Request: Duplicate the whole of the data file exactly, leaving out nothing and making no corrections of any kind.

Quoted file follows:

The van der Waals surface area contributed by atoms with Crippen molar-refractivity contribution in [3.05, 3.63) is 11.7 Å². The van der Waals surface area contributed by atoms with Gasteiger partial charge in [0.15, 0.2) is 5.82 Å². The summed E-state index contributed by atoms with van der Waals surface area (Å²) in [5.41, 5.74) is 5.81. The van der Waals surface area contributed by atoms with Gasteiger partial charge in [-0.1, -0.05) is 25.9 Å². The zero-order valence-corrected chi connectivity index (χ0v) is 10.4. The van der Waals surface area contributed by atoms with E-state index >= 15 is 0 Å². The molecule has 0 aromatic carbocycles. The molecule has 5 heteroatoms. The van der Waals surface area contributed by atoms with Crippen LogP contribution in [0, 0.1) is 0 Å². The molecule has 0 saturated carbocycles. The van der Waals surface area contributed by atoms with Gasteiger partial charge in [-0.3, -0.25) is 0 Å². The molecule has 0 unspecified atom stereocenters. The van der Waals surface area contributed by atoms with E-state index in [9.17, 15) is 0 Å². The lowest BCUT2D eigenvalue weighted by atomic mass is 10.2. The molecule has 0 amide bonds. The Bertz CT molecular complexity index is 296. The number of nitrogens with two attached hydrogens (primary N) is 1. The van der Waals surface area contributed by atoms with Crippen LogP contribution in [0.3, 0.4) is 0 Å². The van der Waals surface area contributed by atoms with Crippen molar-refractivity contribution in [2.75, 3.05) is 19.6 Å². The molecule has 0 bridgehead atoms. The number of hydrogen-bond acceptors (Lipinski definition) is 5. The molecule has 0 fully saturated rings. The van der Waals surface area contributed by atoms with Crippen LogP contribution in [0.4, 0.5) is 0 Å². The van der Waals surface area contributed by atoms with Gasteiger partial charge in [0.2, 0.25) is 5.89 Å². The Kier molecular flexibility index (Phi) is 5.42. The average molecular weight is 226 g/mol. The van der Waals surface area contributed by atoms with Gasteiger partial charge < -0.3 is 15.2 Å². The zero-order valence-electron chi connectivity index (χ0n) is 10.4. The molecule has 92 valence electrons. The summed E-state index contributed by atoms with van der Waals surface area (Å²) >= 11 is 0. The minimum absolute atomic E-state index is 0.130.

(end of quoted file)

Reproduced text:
The van der Waals surface area contributed by atoms with Crippen molar-refractivity contribution in [3.05, 3.63) is 11.7 Å². The van der Waals surface area contributed by atoms with Gasteiger partial charge in [0.15, 0.2) is 5.82 Å². The summed E-state index contributed by atoms with van der Waals surface area (Å²) in [5.41, 5.74) is 5.81. The van der Waals surface area contributed by atoms with Gasteiger partial charge in [-0.1, -0.05) is 25.9 Å². The zero-order valence-corrected chi connectivity index (χ0v) is 10.4. The van der Waals surface area contributed by atoms with E-state index >= 15 is 0 Å². The molecule has 0 aromatic carbocycles. The molecule has 5 heteroatoms. The van der Waals surface area contributed by atoms with Crippen LogP contribution in [0, 0.1) is 0 Å². The molecule has 0 saturated carbocycles. The van der Waals surface area contributed by atoms with Gasteiger partial charge in [-0.3, -0.25) is 0 Å². The molecule has 0 unspecified atom stereocenters. The van der Waals surface area contributed by atoms with E-state index in [9.17, 15) is 0 Å². The lowest BCUT2D eigenvalue weighted by atomic mass is 10.2. The molecule has 0 amide bonds. The Bertz CT molecular complexity index is 296. The number of nitrogens with two attached hydrogens (primary N) is 1. The van der Waals surface area contributed by atoms with Crippen LogP contribution in [0.3, 0.4) is 0 Å². The van der Waals surface area contributed by atoms with Crippen molar-refractivity contribution in [2.75, 3.05) is 19.6 Å². The molecule has 0 bridgehead atoms. The number of hydrogen-bond acceptors (Lipinski definition) is 5. The molecule has 0 fully saturated rings. The van der Waals surface area contributed by atoms with Crippen LogP contribution in [0.4, 0.5) is 0 Å². The van der Waals surface area contributed by atoms with Gasteiger partial charge in [0.2, 0.25) is 5.89 Å². The Kier molecular flexibility index (Phi) is 5.42. The average molecular weight is 226 g/mol. The van der Waals surface area contributed by atoms with Gasteiger partial charge < -0.3 is 15.2 Å². The zero-order valence-electron chi connectivity index (χ0n) is 10.4. The molecule has 92 valence electrons. The summed E-state index contributed by atoms with van der Waals surface area (Å²) >= 11 is 0. The minimum absolute atomic E-state index is 0.130.